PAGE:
|Claire Martin and the Montpellier ‘Cello Quartet|
Photo credit: Brian O’Connor / Images of Jazz
(Elgar Room, Royal Albert Hall. 16th November 2013. Review by Sebastian Scotney)
The singer/ broadcaster Claire Martin has thrown a good part of her huge energy in the past year into working with the Montpellier ‘Cello Quartet (Dan James, Sarah Stevens, Joe Giddey and Siriol Hugh-Jones) who, like her, live in Brighton. Musically, it means that she forgoes the rhythm anchor of a jazz trio, and takes a much more proactive role in shaping musical time. As a performance, which she leads, literally, from the front, it really works.
She has also been very active encouraging composers and arrangers to get involved in this: the late Richard Rodney Bennett, Mark-Anthony Turnage, Joe Stilgoe, Laurence Cottle, Simon Woolf and Dan James from the ‘cello quartet have all written pieces.
At this London debut of the group, in the Elgar Room of the Royal Albert Hall (Door 8, Level 3, some of our reviewers have been known to get themselves lost) it was impressive to hear the fruits of this commissioning work, fashioned into a programme with quite a few gems, and traversing a huge range of styles, This collaboration has the sense of a venture which could easily grow further, as more arrangers and composers get inveigled and involved.
The classic sound of a ‘cello section is easy to respond to. It’s used to great effect in Zaccaria’s Prayer from Verdi’s Nabucco , in Rossini’s William Tell Overture, or Villa-Lobos’ Bachianas Brasilieras No 5. People who know that sound well will be surprised at how the range of effects can be extended, the kind of mood created can be broadened. As Claire Martin pointed out, nobody – least of all her – would have ever expected her to be singing Greg Lake’s 70’s prog rock ballad “Still You Turn me on” with four ‘cellos.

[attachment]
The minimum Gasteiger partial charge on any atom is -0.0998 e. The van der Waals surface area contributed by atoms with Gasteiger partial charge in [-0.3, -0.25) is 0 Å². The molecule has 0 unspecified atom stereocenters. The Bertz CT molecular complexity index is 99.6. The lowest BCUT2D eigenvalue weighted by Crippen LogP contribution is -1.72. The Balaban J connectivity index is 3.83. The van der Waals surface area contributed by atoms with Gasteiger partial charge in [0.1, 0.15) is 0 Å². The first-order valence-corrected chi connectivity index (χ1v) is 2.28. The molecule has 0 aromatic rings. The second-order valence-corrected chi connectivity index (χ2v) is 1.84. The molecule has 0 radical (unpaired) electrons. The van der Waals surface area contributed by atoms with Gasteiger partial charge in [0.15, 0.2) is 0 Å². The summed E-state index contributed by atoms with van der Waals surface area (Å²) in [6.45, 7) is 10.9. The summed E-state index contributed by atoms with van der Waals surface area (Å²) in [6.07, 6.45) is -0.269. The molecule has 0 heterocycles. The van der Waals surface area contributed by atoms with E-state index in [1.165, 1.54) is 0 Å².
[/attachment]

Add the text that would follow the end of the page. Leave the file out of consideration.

For me, the ‘known known’ in the programme was the late Richard Rodney Bennett’s arrangement of Kurt Weill’s My Ship. There’s not much to be said: it is quite simply a fabulous piece of music, pretty close to perfection if such a thing exists. Knowing that it is one of his last arrangements – and that it is written for a group of musicians who live close to the sea – it has a very special poignancy.
I was also bowled over by Joe Stilgoe’s song Lost for Words. The song is about a man who can’t find the right words to woo someone he’s in love with. It is a particularly clever song. The melody begins insistently on the ‘and of one’ rather than on the first beat, and Claire Martin finds all kinds of ways to portray that hesitation with different attacks and rhythmic delays on that repeated motif in the song, She also tells a lovely story well worth hearing in the events which the song describes – which I won’t spoil.
Mark-Antony Turnage’s arrangement of Joni Mitchell’s Two Grey Rooms has an extraordinary effect, something very unusual in string writing. Turnage creates a particularly eerie atmosphere by using the incredibly rare technique of writing non-concordant bowing. That phrase doesn’t have any matches in Google, and so far my string quartet gurus have yet to find another example. Anyone?
I also enjoyed a song which deals with the kind of emotions of which nobody can ever be proud. It’s Laurence Cottle’s arrangement of Claire Martin’s own song, a cha-cha called “A Word in Edgeways”, about resenting time spent with self-absorbed people. It served as a reminder that negativity in its own way can be completely self-fulfilling, and also that dark sentiments which are an undeniable part of life are often absent for the song repertoire. Carly Simon’s You’re So Vain was another.
It’s a varied, good and entertaining evening, and can be highly recommended.
Claire Martin wrote THIS PREVIEW for LondonJazz at an early stage of the project.
There is another outing soon for this project. It’s a charity evening in aid of the Brighton Womens Centre at the Old Market in Brighton on Thursday 19th December 2013, 7.30pm